No man is an island,
Entire of itself.
Each is a piece of the continent,
A part of the main…
So begins John Donne’s “For Whom the Bell Tolls,” which is one of my favorite poems.
As I was reflecting on the much-too-short time I spent at camp working Mother-Daughter Weekend the past three days, I realized that I have been blessed with an awesome camp family. Camp is now to me what John Donne was talking about: a family, a unified group, an awareness that what happens to one of us happens to all of us.
I first worked at Riverview Camp this past summer, when I signed up to work the entire ten weeks. It was crazy, but I loved it. When I arrived back for this weekend, I caught up with friends I met over the summer, and I even met a few girls I had not worked with before. What was really cool was that we could talk about camp things like third, ropes, tribes, chicken wrap Tuesdays, oreo yum yum, and Fort Fun and everyone knew what we were talking about. It felt like a family because we shared common experiences and knew most of the same people. It felt like family because I was accepted.
I also learned something fantastic this weekend. I have been reading Third Culture Kids: Growing Up Among Worlds by Pollock and Van Renken about children raised in multicultural environments, mostly in overseas contexts. One of the problems faced by adolescent TCKs is that they have difficulty finding role models who are in the next immediate stage of life. For example, TCKs being homeschooled on an island in the Pacific don’t interact with young adults from their passport (home) country very often. Or, American TCKs growing up in a boarding school in Africa may not have much contact with American college kids. Not having role models in the most immediate next stage of life makes it difficult for adolescents on the brink of adulthood to make educated decisions regarding post-secondary education, tasks of adulthood (e.g. driving, living away from parents, voting, cooking, etc), dating and relationships, etc.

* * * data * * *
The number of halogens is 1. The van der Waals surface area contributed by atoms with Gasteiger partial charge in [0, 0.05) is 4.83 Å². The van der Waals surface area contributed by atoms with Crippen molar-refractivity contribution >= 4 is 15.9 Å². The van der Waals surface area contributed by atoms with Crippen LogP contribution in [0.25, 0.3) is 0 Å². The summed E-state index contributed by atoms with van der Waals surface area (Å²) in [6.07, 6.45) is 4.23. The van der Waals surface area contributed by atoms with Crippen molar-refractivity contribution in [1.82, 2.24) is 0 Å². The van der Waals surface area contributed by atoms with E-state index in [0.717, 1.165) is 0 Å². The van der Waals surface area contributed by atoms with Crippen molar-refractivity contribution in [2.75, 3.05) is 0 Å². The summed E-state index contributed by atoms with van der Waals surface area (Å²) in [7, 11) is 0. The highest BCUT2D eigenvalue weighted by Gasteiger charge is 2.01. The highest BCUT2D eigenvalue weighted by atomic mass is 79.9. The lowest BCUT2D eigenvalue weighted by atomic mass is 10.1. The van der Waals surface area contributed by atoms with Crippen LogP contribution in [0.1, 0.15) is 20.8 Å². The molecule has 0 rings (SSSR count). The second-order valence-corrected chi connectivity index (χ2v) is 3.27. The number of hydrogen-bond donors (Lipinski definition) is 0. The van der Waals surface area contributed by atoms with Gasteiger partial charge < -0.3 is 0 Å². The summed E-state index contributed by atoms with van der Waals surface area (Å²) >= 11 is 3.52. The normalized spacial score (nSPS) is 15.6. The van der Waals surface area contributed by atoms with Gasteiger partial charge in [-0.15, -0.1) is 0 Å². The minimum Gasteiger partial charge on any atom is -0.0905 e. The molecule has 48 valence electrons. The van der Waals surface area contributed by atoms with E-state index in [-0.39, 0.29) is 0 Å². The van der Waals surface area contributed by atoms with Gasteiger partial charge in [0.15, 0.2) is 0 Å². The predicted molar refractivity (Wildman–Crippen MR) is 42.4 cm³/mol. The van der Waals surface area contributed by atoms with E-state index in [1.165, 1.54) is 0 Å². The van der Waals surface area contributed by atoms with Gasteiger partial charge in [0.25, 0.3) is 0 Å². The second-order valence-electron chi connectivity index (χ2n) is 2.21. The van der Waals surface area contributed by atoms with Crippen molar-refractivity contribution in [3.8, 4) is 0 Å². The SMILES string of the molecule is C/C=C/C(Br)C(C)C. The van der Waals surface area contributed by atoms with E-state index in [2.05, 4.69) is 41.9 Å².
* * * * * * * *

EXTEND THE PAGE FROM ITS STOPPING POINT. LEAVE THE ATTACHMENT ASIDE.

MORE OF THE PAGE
It is important for people of all life stages, especially teenagers, to be able to model their lives and choices after consistent and positive role models. While everyone should be around people of all ages, a good age for a teenager’s role model is approximately five to ten years older than him or herself, give or take a few years. This is younger than their parents, but older than themselves. I like to call this the ten year difference because ten years is about half of a generation gap.
All of that to say that camp is a family because it has provided me with more role models: women I want to be like when I grow up. Some of them are twenty-something and happily single, others are older, married, with children. These women are stay-at-home moms, school teachers, school athletics workers, outdoor educators, college professors, musicians, graduate students, office employees, camp directors, and the like. They are real women, and I am blessed to know them and work alongside them, as I see them invest their summers and weekends into the lives of girls from across the southeast.
I am thankful for camp because it is a family. Sometimes we get on everyone’s nerves, sometimes we giggle like sisters, but I know I am accepted despite my crazy quirks. We rely on each other for so much, from being there on a regular basis to helping belay little kids up trees and towers. Even though I am an introvert, I love meeting new people, and it has been a blessing to get to know so many friends from my summer and weekend at camp.
Looking forward to heading back whenever I can!